Wayne Adam Ford: The Remorseful Serial Killer
An Ongoing Case
On November 6, 1998, Wayne was arraigned at Humboldt County's Superior Court. He was charged with only one count of first-degree murder, that of Jane Doe. The other murders were not committed in the court's jurisdiction. Therefore, Wayne could only be tried in the counties where the bodies were found.
During the proceedings, Wayne complained to Judge W. Bruce Watson that he didn't have a lawyer, even though he repeatedly requested one. The court then appointed attorney Kevin Robinson to defend Wayne. Robinson immediately entered a plea of "not guilty" on behalf of his new client.
A new serial killer law was enacted approximately two months after Wayne's arrest, which allowed prosecutors the right to combine all of the murders into a single trial if they could d prove that they were related. Thus, instead of Wayne being tried for each murder separately in different counties, he would have just one trial for all four murders. Whether the law was constitutionally applicable to Wayne's case was a controversial matter because it was enacted a considerable amount of time after the crimes were actually committed. It was another issue that Robinson wanted to argue.
On April 6, 1999, Wayne was indicted by a Humboldt County grand jury on a single count of murder. However, he would not be tried in Humboldt because that June, a final decision was made to have Wayne arrested and charged in San Bernardino County for the murders of all four victims. The defense team lost their first battle and faced the prospect of Wayne getting the death penalty. That August, he was transferred to West Valley Detention Center in San Bernardino County to await his upcoming trial.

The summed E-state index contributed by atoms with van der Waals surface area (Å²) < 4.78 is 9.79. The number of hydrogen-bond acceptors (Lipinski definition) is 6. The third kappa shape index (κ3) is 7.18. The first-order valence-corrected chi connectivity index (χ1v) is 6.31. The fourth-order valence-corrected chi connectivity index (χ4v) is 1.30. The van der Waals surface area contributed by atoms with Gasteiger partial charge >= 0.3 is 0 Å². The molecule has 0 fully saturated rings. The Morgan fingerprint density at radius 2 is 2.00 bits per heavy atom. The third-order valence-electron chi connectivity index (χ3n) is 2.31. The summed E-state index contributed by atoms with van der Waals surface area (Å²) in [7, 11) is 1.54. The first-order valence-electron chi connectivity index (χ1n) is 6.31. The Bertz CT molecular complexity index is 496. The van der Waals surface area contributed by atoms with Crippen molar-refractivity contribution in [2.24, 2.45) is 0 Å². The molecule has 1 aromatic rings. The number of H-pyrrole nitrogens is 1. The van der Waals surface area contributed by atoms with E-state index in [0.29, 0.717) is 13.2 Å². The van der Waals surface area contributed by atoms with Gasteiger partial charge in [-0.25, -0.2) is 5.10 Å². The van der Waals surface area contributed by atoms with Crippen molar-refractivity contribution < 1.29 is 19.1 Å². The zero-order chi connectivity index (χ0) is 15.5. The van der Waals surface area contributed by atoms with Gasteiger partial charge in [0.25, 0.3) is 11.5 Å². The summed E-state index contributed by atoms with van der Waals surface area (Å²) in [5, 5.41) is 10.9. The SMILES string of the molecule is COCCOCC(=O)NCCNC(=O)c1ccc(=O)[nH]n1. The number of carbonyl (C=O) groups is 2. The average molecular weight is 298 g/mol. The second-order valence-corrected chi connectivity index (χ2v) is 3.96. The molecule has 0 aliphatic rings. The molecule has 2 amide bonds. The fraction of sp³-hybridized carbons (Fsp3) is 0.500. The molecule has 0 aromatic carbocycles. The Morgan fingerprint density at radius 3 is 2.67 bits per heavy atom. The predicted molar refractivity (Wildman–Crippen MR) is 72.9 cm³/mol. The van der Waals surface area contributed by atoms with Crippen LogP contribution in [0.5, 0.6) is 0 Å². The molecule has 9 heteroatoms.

In November 2003, a hearing was held at San Bernardino County Superior Court to determine whether Wayne's confessions to police were admissible in court. According to Tim Grenda's article Defense Battles to Bar Confession, the defense team, led by attorney Joseph D. Canty, argued that the confessions were, "the result of unreasonable police actions in the hours and days after Ford surrendered." However, the prosecution maintained that the confessions were legally obtained and that Ford initially asked for an attorney but later changed his mind.
Superior Court Judge Michael Smith ruled in January 2004 that most of Wayne's confessions were admissible at trial. Yet, those made after November 5, 1998, three days after Wayne turned himself in, could not be used by the prosecution because the police should have allowed him legal counsel by then. Tim Grenda stated in a January 2004 article that the judge's ruling meant that Wayne's confessions regarding Lanette White, which were made on the third day of questioning, were jeopardized. Nevertheless, the prosecution decided that they would likely include the murder charge concerning White at trial because there was adequate evidence linking Wayne to her death.
Almost six years after Wayne's arrest, the murder trial still had not begun because of delays in the legal system. The trial date had been moved up on several occasions and was finally scheduled to commence on March 1, 2004. However, it was stalled once again in mid-January 2004 because the lead prosecuting attorney handling the case, Deputy District Attorney David Whitney, retired from his position.
Deputy District Attorney Dave Mazurek was chosen to replace Whitney and lead the case against Wayne. In Ben Goad's article Retirement Delays Murder Trial, Canty was quoted saying that the commencement of the trial, "will depend on how much time Mazurek needs to become familiar with the case." Goad suggested that the trial could be pushed up to the fall of 2004 or later.
In the meantime, Wayne's future hangs in the balance. If he is found guilty, he could face the death penalty. At the time of his arrest, Wayne allegedly told family members that he'd rather be sentenced to death. If the prosecution has its way, he just might get his wish.